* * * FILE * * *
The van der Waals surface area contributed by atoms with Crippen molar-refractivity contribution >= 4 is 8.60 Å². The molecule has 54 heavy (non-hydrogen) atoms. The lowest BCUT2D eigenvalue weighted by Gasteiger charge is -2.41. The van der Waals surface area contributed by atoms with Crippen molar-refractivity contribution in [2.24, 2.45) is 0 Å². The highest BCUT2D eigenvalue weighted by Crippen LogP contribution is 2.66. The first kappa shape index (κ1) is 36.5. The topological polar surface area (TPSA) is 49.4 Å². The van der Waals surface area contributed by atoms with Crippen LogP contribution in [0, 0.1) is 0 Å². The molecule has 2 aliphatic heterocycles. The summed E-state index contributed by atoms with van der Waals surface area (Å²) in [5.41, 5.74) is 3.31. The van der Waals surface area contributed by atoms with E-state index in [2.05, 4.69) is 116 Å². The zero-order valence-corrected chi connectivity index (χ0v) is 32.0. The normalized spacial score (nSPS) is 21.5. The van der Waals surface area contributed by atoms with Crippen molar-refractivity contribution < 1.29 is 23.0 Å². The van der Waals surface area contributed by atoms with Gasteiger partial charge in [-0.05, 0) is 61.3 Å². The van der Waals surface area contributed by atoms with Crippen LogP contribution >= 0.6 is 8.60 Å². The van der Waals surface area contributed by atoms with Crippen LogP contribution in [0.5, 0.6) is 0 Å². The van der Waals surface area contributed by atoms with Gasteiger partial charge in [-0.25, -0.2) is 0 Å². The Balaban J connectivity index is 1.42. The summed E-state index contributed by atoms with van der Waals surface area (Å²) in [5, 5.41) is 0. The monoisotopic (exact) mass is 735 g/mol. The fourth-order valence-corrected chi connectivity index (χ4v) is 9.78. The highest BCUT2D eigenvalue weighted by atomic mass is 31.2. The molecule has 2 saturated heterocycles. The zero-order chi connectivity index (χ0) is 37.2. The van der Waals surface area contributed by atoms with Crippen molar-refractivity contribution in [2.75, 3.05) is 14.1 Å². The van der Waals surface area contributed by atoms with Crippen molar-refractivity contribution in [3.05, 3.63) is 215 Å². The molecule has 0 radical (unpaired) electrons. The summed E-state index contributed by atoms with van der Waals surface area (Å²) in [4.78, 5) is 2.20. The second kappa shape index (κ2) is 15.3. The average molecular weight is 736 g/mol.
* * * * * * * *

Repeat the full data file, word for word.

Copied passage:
The van der Waals surface area contributed by atoms with Crippen molar-refractivity contribution >= 4 is 8.60 Å². The molecule has 54 heavy (non-hydrogen) atoms. The lowest BCUT2D eigenvalue weighted by Gasteiger charge is -2.41. The van der Waals surface area contributed by atoms with Crippen molar-refractivity contribution in [2.24, 2.45) is 0 Å². The highest BCUT2D eigenvalue weighted by Crippen LogP contribution is 2.66. The first kappa shape index (κ1) is 36.5. The topological polar surface area (TPSA) is 49.4 Å². The van der Waals surface area contributed by atoms with Crippen LogP contribution in [0, 0.1) is 0 Å². The molecule has 2 aliphatic heterocycles. The summed E-state index contributed by atoms with van der Waals surface area (Å²) in [5.41, 5.74) is 3.31. The van der Waals surface area contributed by atoms with E-state index in [2.05, 4.69) is 116 Å². The zero-order valence-corrected chi connectivity index (χ0v) is 32.0. The normalized spacial score (nSPS) is 21.5. The van der Waals surface area contributed by atoms with Crippen molar-refractivity contribution < 1.29 is 23.0 Å². The van der Waals surface area contributed by atoms with Gasteiger partial charge in [-0.05, 0) is 61.3 Å². The van der Waals surface area contributed by atoms with Crippen LogP contribution >= 0.6 is 8.60 Å². The van der Waals surface area contributed by atoms with Crippen LogP contribution in [0.5, 0.6) is 0 Å². The van der Waals surface area contributed by atoms with Gasteiger partial charge in [-0.25, -0.2) is 0 Å². The Balaban J connectivity index is 1.42. The summed E-state index contributed by atoms with van der Waals surface area (Å²) in [5, 5.41) is 0. The monoisotopic (exact) mass is 735 g/mol. The fourth-order valence-corrected chi connectivity index (χ4v) is 9.78. The highest BCUT2D eigenvalue weighted by atomic mass is 31.2. The molecule has 2 saturated heterocycles. The zero-order chi connectivity index (χ0) is 37.2. The van der Waals surface area contributed by atoms with Crippen molar-refractivity contribution in [2.75, 3.05) is 14.1 Å². The van der Waals surface area contributed by atoms with Crippen molar-refractivity contribution in [3.05, 3.63) is 215 Å². The molecule has 0 radical (unpaired) electrons. The summed E-state index contributed by atoms with van der Waals surface area (Å²) in [4.78, 5) is 2.20. The second kappa shape index (κ2) is 15.3. The average molecular weight is 736 g/mol.